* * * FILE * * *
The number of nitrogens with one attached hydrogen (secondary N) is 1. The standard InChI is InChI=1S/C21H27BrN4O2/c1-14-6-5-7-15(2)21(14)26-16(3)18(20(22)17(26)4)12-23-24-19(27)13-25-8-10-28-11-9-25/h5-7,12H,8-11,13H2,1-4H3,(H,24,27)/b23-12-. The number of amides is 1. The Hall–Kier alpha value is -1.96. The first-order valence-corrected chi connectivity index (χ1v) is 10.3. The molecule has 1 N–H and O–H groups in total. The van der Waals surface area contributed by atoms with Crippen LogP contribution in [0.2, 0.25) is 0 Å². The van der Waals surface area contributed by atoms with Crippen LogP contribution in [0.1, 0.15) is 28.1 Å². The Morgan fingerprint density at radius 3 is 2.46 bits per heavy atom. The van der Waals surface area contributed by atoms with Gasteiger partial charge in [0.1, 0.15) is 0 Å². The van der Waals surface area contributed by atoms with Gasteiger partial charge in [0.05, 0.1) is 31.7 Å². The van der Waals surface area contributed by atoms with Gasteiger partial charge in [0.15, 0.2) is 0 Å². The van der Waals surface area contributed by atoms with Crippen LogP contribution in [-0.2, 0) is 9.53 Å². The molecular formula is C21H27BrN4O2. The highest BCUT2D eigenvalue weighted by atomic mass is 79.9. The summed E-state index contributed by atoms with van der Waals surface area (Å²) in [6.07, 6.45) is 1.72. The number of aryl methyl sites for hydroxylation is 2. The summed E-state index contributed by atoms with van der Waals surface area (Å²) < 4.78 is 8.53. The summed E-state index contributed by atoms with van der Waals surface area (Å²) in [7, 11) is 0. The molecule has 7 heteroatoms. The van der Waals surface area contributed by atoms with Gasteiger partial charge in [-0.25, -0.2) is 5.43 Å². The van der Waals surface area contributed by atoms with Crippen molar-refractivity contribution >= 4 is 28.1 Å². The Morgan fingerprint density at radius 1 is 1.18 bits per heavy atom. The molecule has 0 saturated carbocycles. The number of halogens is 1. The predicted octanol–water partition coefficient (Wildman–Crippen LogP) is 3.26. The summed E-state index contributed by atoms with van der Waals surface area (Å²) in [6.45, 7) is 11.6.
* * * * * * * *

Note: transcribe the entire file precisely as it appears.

The number of nitrogens with one attached hydrogen (secondary N) is 1. The standard InChI is InChI=1S/C21H27BrN4O2/c1-14-6-5-7-15(2)21(14)26-16(3)18(20(22)17(26)4)12-23-24-19(27)13-25-8-10-28-11-9-25/h5-7,12H,8-11,13H2,1-4H3,(H,24,27)/b23-12-. The number of amides is 1. The Hall–Kier alpha value is -1.96. The first-order valence-corrected chi connectivity index (χ1v) is 10.3. The molecule has 1 N–H and O–H groups in total. The van der Waals surface area contributed by atoms with Crippen LogP contribution in [0.2, 0.25) is 0 Å². The van der Waals surface area contributed by atoms with Crippen LogP contribution in [0.1, 0.15) is 28.1 Å². The Morgan fingerprint density at radius 3 is 2.46 bits per heavy atom. The van der Waals surface area contributed by atoms with Gasteiger partial charge in [0.1, 0.15) is 0 Å². The van der Waals surface area contributed by atoms with Gasteiger partial charge in [0.05, 0.1) is 31.7 Å². The van der Waals surface area contributed by atoms with Gasteiger partial charge in [0.15, 0.2) is 0 Å². The van der Waals surface area contributed by atoms with Crippen LogP contribution in [-0.2, 0) is 9.53 Å². The molecular formula is C21H27BrN4O2. The highest BCUT2D eigenvalue weighted by atomic mass is 79.9. The summed E-state index contributed by atoms with van der Waals surface area (Å²) in [6.07, 6.45) is 1.72. The number of aryl methyl sites for hydroxylation is 2. The summed E-state index contributed by atoms with van der Waals surface area (Å²) < 4.78 is 8.53. The summed E-state index contributed by atoms with van der Waals surface area (Å²) in [7, 11) is 0. The molecule has 7 heteroatoms. The van der Waals surface area contributed by atoms with Gasteiger partial charge in [-0.25, -0.2) is 5.43 Å². The van der Waals surface area contributed by atoms with Crippen molar-refractivity contribution >= 4 is 28.1 Å². The Morgan fingerprint density at radius 1 is 1.18 bits per heavy atom. The molecule has 0 saturated carbocycles. The number of halogens is 1. The predicted octanol–water partition coefficient (Wildman–Crippen LogP) is 3.26. The summed E-state index contributed by atoms with van der Waals surface area (Å²) in [6.45, 7) is 11.6.